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Monday, September 15, 2003

Girlfriend in a coma (I know, I know, it's serious)

I have just finished watching Talk to Her, Almodovar's celebrated film from last year, which both Time Magazine and The New York Times called the best movie of the year, and which Peter Travers of Rolling Stone called "unmissable and unforgettable."

Talk to Her won an Oscar for Best Screenplay. The film is currently listed on IMDB as # 130 on the top 250 films of all time.

Me? I'm still scratching my head.

It has ingredients from other Almodovar films. There's melodrama and soap opera and the occasional bit of comic relief. There's a liberal dose of sexual tension. And, somewhat disturbingly, there's this kind of recurring Almodovarian theme: a woman, placed on a pedestal and worshipped, becomes a victim of abuse by her worshippers.

You get the feeling that the artist is working through the same issues he tackled in his previous films. Of course, woody Allen does the same thing; so did Fassbinder too, for that matter. Maybe all artists do.

The feeling I had after watching the movie was similar to the feeling I had after seeing Picasso's Suite Vollard, a series of engravings featuring chaos, death, decapitations, etc. Quite a number of the engravings seemed to feature women being raped by minotaurs. Afterwards I felt I had some insight into how Picasso had painted "Guernica," but I'm not sure I actually wanted to know. Sure, you can lift a corner of the psychic rug to see what's lying underneath, but do you really want to know?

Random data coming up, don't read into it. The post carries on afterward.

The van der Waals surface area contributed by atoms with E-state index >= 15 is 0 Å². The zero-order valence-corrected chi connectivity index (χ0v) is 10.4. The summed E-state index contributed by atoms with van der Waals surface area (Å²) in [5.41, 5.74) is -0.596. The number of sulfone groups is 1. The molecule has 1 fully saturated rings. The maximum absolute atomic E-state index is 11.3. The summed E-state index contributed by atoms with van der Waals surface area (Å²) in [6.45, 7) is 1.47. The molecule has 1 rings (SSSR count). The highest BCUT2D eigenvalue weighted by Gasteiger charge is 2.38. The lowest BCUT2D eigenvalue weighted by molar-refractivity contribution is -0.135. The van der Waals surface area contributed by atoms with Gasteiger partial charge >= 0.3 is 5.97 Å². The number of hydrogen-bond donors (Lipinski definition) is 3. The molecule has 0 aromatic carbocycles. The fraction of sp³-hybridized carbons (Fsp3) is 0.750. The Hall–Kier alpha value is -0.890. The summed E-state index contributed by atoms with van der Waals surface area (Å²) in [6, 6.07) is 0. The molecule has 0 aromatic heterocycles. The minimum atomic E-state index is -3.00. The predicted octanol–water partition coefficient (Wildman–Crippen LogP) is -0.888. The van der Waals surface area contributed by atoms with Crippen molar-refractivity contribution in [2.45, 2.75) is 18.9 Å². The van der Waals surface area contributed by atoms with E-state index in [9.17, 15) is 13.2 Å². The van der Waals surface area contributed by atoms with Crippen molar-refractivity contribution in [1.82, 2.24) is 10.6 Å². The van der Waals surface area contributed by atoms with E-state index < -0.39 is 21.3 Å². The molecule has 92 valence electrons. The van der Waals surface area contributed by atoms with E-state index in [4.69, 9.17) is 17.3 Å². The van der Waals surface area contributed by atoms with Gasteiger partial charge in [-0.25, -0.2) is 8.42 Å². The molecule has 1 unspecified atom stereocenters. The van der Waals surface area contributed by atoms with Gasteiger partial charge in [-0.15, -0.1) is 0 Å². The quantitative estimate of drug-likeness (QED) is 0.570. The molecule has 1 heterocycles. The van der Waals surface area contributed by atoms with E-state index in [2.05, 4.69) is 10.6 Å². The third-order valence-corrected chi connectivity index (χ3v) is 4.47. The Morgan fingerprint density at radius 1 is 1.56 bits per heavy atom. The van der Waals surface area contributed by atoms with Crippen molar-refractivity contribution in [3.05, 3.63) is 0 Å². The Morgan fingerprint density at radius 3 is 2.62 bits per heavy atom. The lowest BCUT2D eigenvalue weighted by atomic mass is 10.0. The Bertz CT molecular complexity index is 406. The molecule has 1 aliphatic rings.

Speaking of minotaurs, this movie features a female matador who goes into a coma after she is gored by a bull. Hmmmm. Hmmmm. And Picasso and Almodovar are both Spanish. Hmmmm. Hmmmm.

Well, to paraphase Freud, sometimes a horn is just a horn.

It probably goes without saying that the cinematography is wonderful, the acting is impeccable, and Almodovar directs the camera flawlessly. It's well-paced. The plot moves in a peculiar, herky-jerky sequence of flashbacks and flash-forwards. It doesn't have the same hip, postmodern, nonlinear flavor of say, Pulp Fiction -- it feels more like some old serial drama ("MEANWHILE, BACK AT THE HOSPITAL...") I kept expecting the shot to go into one of those wavy dissolves.

I was completely dissatisfied with the ending of the movie. We've been dragged through 90 minutes of pathos, heartbreak, suffering etc. and it's like Almodovar says, "Fuck it, let's give 'em a happy ending." So BOOM! one deus ex machina, two improbable contrivances and six coincidences later, we have a neat and tidy happy ending. And people stand up and applaud this, they call it "the best film of the year." Yay happy ending. Here, have an Oscar.

And I'm scratching my head wondering if anyone else noticed that nothing in the third act would have actually happened in real life. Almodovar might as well have had Tinkerbell fly down and sprinkle pixie dust on everyone in the movie. It would have been just as realistic.

But maybe we don't care. Maybe we like happy endings. We've liked the deus ex machina ever since Euripides first ran it into the ground around 400 B.C. Now that I think of it, Euripides was another misogynist who wrote tragicomedies based around women and did fairly well for himself. Anyone for "Trojan Women on the Verge of a Nervous Breakdown?"